Kanon is one of the best and this is one of his best. I thoroughly enjoyed if from beginning to end. The sense of time and place is extraordinary. The plotting is suspenseful. You are drawn into a world of desperate people and deadly consequences.
Kanon has a powerful talent for bringing the atmosphere of the past to life. As with the best spy fiction, the story is not as much about spying but about humanity, and the choices that humans make when caught between loyalty and self-interest, between love and betrayal. The blacks and whites become grey in the moments between the hard choices, and in the repercussions from the first time killing a man, or sending another one to death.
Istanbul in the immediate aftermath of WW2 offers a rich canvas for Kanon to explore human choices.
It was a little heard to get into at first. THere were multiple character to keep track of. However, one you understood who the players were it became a good story. I visited Istanbul many years ago and I thought the prose was good. It reminded me of an Alan Furst novel. The ending is a good one. It is worth it to get bast the first 100 pages.
Reader's of Joseph Kanon's Istanbul Passage are provided with a detailed map of the Bosporus region and urban Istanbul of 1945. I wore out the book flipping back to see where I was. I was, nevertheless, still lost somewhat in the sea of characters and sentence fragments, the fog of history just prior to my childhood. Thrillers ought to be breathless and mysterious and Kanon manages both. I'm still in doubt, however, as to whether my muddle was the result of encroaching senility or a lack of clarity in the writing.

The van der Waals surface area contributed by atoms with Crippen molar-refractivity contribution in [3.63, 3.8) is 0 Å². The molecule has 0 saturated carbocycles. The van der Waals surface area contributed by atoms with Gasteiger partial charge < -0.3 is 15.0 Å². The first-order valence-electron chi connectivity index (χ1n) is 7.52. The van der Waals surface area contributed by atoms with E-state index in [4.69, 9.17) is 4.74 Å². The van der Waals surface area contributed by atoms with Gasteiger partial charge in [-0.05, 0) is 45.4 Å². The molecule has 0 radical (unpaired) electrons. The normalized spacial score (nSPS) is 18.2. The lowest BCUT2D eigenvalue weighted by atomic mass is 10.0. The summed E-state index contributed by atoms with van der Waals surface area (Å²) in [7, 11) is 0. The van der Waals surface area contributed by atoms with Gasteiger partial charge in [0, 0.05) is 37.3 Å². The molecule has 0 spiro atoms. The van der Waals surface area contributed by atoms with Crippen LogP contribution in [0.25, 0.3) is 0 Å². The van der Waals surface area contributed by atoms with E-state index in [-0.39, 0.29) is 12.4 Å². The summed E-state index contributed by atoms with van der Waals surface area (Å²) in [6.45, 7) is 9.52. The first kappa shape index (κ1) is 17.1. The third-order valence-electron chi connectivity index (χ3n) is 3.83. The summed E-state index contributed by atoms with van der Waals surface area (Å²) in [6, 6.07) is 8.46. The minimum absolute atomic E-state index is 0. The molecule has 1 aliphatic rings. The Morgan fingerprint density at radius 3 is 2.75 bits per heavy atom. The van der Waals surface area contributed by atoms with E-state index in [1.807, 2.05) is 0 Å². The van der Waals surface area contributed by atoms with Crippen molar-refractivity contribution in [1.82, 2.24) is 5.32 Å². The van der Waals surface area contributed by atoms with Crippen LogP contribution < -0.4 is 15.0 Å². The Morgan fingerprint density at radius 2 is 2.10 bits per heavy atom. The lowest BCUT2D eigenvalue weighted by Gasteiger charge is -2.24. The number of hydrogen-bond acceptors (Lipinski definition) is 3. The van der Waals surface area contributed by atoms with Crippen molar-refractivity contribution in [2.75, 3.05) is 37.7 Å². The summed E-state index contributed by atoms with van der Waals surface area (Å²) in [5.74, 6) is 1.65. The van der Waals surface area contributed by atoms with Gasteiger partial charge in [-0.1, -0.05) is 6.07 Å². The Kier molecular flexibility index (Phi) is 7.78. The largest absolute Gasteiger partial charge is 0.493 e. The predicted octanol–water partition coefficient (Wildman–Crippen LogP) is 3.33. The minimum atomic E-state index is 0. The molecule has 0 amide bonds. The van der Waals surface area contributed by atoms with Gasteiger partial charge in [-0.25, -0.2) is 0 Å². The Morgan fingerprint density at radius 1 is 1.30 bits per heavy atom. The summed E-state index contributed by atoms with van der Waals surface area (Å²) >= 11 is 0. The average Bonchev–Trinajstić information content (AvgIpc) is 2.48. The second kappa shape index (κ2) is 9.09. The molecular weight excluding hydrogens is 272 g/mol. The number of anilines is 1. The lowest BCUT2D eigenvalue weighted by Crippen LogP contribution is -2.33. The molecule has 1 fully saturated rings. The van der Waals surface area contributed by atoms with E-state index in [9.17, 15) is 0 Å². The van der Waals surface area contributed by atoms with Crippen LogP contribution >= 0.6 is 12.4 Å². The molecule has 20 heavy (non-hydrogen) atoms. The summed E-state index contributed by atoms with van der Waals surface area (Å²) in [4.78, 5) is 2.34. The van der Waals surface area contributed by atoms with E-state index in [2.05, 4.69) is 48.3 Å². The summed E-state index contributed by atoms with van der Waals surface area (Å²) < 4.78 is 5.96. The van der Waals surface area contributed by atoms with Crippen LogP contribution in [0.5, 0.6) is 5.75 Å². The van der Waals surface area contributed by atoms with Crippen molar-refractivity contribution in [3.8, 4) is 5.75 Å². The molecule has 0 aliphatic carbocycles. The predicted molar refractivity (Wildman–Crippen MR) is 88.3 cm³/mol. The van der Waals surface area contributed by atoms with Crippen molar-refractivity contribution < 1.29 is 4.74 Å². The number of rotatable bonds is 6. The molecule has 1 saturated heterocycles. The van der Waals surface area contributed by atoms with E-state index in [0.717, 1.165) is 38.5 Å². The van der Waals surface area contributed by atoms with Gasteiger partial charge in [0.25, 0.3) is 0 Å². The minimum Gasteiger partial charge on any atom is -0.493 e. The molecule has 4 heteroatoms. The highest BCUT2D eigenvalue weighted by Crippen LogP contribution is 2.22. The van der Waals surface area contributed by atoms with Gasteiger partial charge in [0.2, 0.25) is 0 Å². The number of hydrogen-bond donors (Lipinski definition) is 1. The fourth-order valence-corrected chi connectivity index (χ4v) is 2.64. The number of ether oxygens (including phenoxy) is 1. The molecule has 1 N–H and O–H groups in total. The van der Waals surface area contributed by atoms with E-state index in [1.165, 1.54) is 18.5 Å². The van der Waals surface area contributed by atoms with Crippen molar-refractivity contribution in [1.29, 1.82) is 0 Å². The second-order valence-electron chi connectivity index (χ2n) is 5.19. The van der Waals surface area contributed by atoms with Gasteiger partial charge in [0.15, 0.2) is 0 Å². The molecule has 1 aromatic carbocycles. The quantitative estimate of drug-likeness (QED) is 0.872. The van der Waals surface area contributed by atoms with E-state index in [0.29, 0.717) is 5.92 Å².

Istanbul Passage is set in post WWII Turkey as the spy networks switch into cold war mode. American Leon Bauer has been helping Jews escape Europe and now has to help someone who was complicit in the murder of Jews escape the Russians. However, it seems that everyone wants his charge dead. As with all good spy novels the betrayals are early and often. Kanon has created a decent man who is honour bound to look after his distasteful charge while being able to trust no one. I read Istanbul Passage right after Alan Furst’s Mission to Paris. They are interesting book ends to WWII era espionage.
A disappointment: a thoroughly competent detective story, but it didn't live up to the mystery and suspense promised by the jacket photo. I've been to the city, and the descriptive passages seem like tourist post-it notes rather than revealing the soul of Istanbul. The characters likewise are pretty standard issue and don't come near to engaging the history and psyche of the place. Not much suspense, either.
Sorry to say I just couldn't seem to get into this one :(
A good read. Some history woven in, good contrast in the types of American ex-pats.
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